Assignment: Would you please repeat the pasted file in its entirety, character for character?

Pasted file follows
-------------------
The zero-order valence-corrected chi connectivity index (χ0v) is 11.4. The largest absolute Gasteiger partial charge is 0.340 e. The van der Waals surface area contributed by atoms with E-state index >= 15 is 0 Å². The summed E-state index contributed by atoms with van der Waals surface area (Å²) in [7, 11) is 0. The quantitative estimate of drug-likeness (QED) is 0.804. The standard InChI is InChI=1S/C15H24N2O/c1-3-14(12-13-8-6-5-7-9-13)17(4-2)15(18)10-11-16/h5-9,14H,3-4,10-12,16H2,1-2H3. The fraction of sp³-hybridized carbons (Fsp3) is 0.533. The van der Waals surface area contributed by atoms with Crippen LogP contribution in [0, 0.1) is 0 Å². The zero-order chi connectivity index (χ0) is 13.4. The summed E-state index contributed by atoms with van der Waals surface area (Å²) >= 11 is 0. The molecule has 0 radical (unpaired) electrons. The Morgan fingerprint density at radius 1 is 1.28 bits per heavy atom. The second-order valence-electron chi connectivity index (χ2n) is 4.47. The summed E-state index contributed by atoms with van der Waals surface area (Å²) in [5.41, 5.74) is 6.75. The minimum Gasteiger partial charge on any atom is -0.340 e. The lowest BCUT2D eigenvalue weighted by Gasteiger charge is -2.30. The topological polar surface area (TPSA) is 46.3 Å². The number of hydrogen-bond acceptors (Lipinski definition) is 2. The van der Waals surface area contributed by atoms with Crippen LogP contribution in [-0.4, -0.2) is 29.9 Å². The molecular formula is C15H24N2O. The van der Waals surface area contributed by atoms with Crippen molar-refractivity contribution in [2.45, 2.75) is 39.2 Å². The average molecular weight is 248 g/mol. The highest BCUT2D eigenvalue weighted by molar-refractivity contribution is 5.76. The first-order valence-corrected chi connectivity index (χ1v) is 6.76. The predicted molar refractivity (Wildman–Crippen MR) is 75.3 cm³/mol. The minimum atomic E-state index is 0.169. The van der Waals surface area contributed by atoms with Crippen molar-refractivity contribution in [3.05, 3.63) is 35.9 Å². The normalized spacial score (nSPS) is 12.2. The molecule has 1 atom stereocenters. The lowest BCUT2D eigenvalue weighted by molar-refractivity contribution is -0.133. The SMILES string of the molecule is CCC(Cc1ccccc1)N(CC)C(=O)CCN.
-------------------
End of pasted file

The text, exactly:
The zero-order valence-corrected chi connectivity index (χ0v) is 11.4. The largest absolute Gasteiger partial charge is 0.340 e. The van der Waals surface area contributed by atoms with E-state index >= 15 is 0 Å². The summed E-state index contributed by atoms with van der Waals surface area (Å²) in [7, 11) is 0. The quantitative estimate of drug-likeness (QED) is 0.804. The standard InChI is InChI=1S/C15H24N2O/c1-3-14(12-13-8-6-5-7-9-13)17(4-2)15(18)10-11-16/h5-9,14H,3-4,10-12,16H2,1-2H3. The fraction of sp³-hybridized carbons (Fsp3) is 0.533. The van der Waals surface area contributed by atoms with Crippen LogP contribution in [0, 0.1) is 0 Å². The zero-order chi connectivity index (χ0) is 13.4. The summed E-state index contributed by atoms with van der Waals surface area (Å²) >= 11 is 0. The molecule has 0 radical (unpaired) electrons. The Morgan fingerprint density at radius 1 is 1.28 bits per heavy atom. The second-order valence-electron chi connectivity index (χ2n) is 4.47. The summed E-state index contributed by atoms with van der Waals surface area (Å²) in [5.41, 5.74) is 6.75. The minimum Gasteiger partial charge on any atom is -0.340 e. The lowest BCUT2D eigenvalue weighted by Gasteiger charge is -2.30. The topological polar surface area (TPSA) is 46.3 Å². The number of hydrogen-bond acceptors (Lipinski definition) is 2. The van der Waals surface area contributed by atoms with Crippen LogP contribution in [-0.4, -0.2) is 29.9 Å². The molecular formula is C15H24N2O. The van der Waals surface area contributed by atoms with Crippen molar-refractivity contribution in [2.45, 2.75) is 39.2 Å². The average molecular weight is 248 g/mol. The highest BCUT2D eigenvalue weighted by molar-refractivity contribution is 5.76. The first-order valence-corrected chi connectivity index (χ1v) is 6.76. The predicted molar refractivity (Wildman–Crippen MR) is 75.3 cm³/mol. The minimum atomic E-state index is 0.169. The van der Waals surface area contributed by atoms with Crippen molar-refractivity contribution in [3.05, 3.63) is 35.9 Å². The normalized spacial score (nSPS) is 12.2. The molecule has 1 atom stereocenters. The lowest BCUT2D eigenvalue weighted by molar-refractivity contribution is -0.133. The SMILES string of the molecule is CCC(Cc1ccccc1)N(CC)C(=O)CCN.